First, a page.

More obese than underweight, study says
There are now more adults in the world classified as obese than underweight, a major study has suggested.
The research, led by scientists from Imperial College London and published in The Lancet, compared body mass index (BMI) among almost 20 million adult men and women from 1975 to 2014.
It found obesity in men has tripled and more than doubled in women.
Lead author Prof Majid Ezzat said it was an "epidemic of severe obesity" and urged governments to act.
The study, which pooled data from adults in 186 countries, found that the number of obese people worldwide had risen from 105 million in 1975 to 641 million in 2014.
Meanwhile the number of underweight people had risen from 330 million to 462 million over the same period.
Global obesity rates among men went up from 3.2% in 1975 to 10.8%, while among women they rose from 6.4 % in 1975 to 14.9%.
This equates to 266 million obese men and 375 million obese women in the world in 2014, the study said.
The research also predicted that the probability of reaching the World Health Organization's global obesity target - which aims for no rise in obesity above 2010 levels by 2025 - would be "close to zero".
The clinical definition of obese is a BMI - a measurement that relates weight and height - of 30 kilograms per metre squared (kg/m2).
Prof Ezzati said: "Our research has shown that over 40 years we have transitioned from a world in which underweight prevalence was more than double that of obesity, to one in which more people are obese than underweight.
"Although it is reassuring that the number of underweight individuals has decreased over the last four decades, global obesity has reached crisis point."
"We hope these findings create an imperative to shift responsibility from the individual to governments and to develop and implement policies to address obesity.
"For instance, unless we make healthy food options like fresh fruits and vegetables affordable for everyone and increase the price of unhealthy processed foods, the situation is unlikely to change."
The research also found:
--More obese men and women now live in China and the USA than in any other country
--Women in the UK have the third highest BMI in Europe and the 10th highest for men
--Almost a fifth of the world's obese adults - 118 million - live in only six high-income English-speaking countries - Australia, Canada, Republic of Ireland, New Zealand, UK, and the US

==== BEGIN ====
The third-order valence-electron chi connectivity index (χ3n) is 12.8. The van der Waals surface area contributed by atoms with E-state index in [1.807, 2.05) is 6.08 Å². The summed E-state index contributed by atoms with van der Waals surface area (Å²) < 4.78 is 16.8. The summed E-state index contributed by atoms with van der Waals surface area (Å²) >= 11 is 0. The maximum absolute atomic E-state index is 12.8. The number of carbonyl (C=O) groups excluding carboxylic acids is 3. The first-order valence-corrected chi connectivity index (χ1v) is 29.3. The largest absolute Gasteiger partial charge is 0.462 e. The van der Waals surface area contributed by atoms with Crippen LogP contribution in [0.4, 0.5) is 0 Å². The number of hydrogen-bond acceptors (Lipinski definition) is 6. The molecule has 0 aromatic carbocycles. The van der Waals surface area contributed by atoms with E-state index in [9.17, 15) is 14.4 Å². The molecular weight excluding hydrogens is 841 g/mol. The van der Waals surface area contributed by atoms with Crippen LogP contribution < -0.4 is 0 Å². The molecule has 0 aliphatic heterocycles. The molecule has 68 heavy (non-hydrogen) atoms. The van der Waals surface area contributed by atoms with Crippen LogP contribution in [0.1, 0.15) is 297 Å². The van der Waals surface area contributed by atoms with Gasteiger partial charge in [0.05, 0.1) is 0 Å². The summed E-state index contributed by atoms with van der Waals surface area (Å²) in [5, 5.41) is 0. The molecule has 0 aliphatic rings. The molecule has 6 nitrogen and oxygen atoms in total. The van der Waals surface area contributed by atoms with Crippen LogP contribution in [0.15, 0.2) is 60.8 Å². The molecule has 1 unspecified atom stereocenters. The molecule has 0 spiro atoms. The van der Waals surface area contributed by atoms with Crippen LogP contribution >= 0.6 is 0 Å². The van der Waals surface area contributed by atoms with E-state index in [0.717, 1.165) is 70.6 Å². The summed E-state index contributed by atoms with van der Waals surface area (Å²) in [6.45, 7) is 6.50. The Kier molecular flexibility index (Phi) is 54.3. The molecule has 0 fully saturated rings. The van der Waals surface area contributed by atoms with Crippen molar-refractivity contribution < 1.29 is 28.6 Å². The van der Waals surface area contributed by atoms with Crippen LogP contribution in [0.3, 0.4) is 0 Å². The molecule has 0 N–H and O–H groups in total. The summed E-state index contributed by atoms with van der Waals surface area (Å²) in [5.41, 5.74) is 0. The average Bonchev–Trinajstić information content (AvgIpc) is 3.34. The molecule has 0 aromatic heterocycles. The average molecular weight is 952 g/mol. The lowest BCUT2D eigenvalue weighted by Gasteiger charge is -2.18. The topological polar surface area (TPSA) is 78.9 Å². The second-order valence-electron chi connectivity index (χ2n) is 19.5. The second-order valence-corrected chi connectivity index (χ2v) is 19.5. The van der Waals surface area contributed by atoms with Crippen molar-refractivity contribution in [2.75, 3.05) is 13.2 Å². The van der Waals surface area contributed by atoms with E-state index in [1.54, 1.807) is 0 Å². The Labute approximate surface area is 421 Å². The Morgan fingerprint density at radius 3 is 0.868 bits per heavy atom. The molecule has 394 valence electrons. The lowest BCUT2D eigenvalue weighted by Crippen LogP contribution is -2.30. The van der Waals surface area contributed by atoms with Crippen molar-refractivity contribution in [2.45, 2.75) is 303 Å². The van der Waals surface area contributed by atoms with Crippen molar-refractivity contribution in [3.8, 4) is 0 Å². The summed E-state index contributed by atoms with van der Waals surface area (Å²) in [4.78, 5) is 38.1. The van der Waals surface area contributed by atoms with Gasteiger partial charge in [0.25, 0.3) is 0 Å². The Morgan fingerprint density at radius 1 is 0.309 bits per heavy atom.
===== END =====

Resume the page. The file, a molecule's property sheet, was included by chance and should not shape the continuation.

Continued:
--By 2025, the UK is projected to have the highest levels of obese women in Europe (38%), followed by Republic of Ireland (37%) and Malta (34%)
--Being underweight remains a significant health problem in countries such as India and Bangladesh
The team also examined the number of people who are underweight, and over the same time period the study suggested the rates had fallen from 14% to 9% in men, and 15% to 10% in women.
Prof George Davey Smith from the School of Social and Community Medicine at the University of Bristol writes in the same journal of the danger of becoming "a fatter, healthier, but more unequal world".
"A focus on obesity at the expense of recognition of the substantial remaining burden of under-nutrition threatens to divert resources away from disorders that affect the poor to those that are more likely to affect the wealthier in low income countries," he said.
Other statistics from the study include:
--China has the largest number of obese people in the world with 43.2 million men and 46.4 million women
--The US has 41.7 million obese men and 46.1 million obese women
--In comparison in the UK the study found 6.8 million obese men in 2014, and 7.7 million obese women
Jamie Blackshaw, National lead for Obesity and Healthy Weight, Public Health England, said:
"People who are overweight and obese suffer life-changing consequences and it costs the NHS more than £6 billion a year. The causes of obesity are complex and the environment we live in encourages poor diets and low levels of physical activity.
"There is no single solution, we have to address the many factors that drive up obesity levels. We all - government, industry, local authorities and the public - have a role to play in that.
"That's why we're supporting the government to develop its childhood obesity strategy, we're running the world's first national diabetes prevention programme and we're currently piloting, with local councils and Leeds Beckett University, a whole systems approach to tackling obesity."